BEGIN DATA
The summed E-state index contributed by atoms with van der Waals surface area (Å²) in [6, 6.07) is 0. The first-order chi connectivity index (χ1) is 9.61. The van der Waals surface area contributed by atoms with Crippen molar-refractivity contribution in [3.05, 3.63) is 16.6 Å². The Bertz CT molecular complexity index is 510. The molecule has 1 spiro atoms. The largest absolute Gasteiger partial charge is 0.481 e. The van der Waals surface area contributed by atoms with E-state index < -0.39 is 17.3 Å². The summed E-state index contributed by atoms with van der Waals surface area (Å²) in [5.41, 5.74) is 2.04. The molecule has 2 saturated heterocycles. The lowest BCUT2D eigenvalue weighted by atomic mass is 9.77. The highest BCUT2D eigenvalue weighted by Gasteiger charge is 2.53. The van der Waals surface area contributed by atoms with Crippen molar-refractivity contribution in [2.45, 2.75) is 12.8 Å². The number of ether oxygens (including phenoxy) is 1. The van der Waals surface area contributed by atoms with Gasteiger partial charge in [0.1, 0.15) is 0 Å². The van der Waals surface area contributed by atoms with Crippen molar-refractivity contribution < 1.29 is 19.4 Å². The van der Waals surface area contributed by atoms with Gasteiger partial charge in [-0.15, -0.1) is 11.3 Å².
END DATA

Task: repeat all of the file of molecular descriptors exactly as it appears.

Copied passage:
The summed E-state index contributed by atoms with van der Waals surface area (Å²) in [6, 6.07) is 0. The first-order chi connectivity index (χ1) is 9.61. The van der Waals surface area contributed by atoms with Crippen molar-refractivity contribution in [3.05, 3.63) is 16.6 Å². The Bertz CT molecular complexity index is 510. The molecule has 1 spiro atoms. The largest absolute Gasteiger partial charge is 0.481 e. The van der Waals surface area contributed by atoms with E-state index < -0.39 is 17.3 Å². The summed E-state index contributed by atoms with van der Waals surface area (Å²) in [5.41, 5.74) is 2.04. The molecule has 2 saturated heterocycles. The lowest BCUT2D eigenvalue weighted by atomic mass is 9.77. The highest BCUT2D eigenvalue weighted by Gasteiger charge is 2.53. The van der Waals surface area contributed by atoms with Crippen molar-refractivity contribution in [2.45, 2.75) is 12.8 Å². The number of ether oxygens (including phenoxy) is 1. The van der Waals surface area contributed by atoms with Gasteiger partial charge in [0.1, 0.15) is 0 Å². The van der Waals surface area contributed by atoms with Crippen molar-refractivity contribution < 1.29 is 19.4 Å². The van der Waals surface area contributed by atoms with Gasteiger partial charge in [-0.15, -0.1) is 11.3 Å².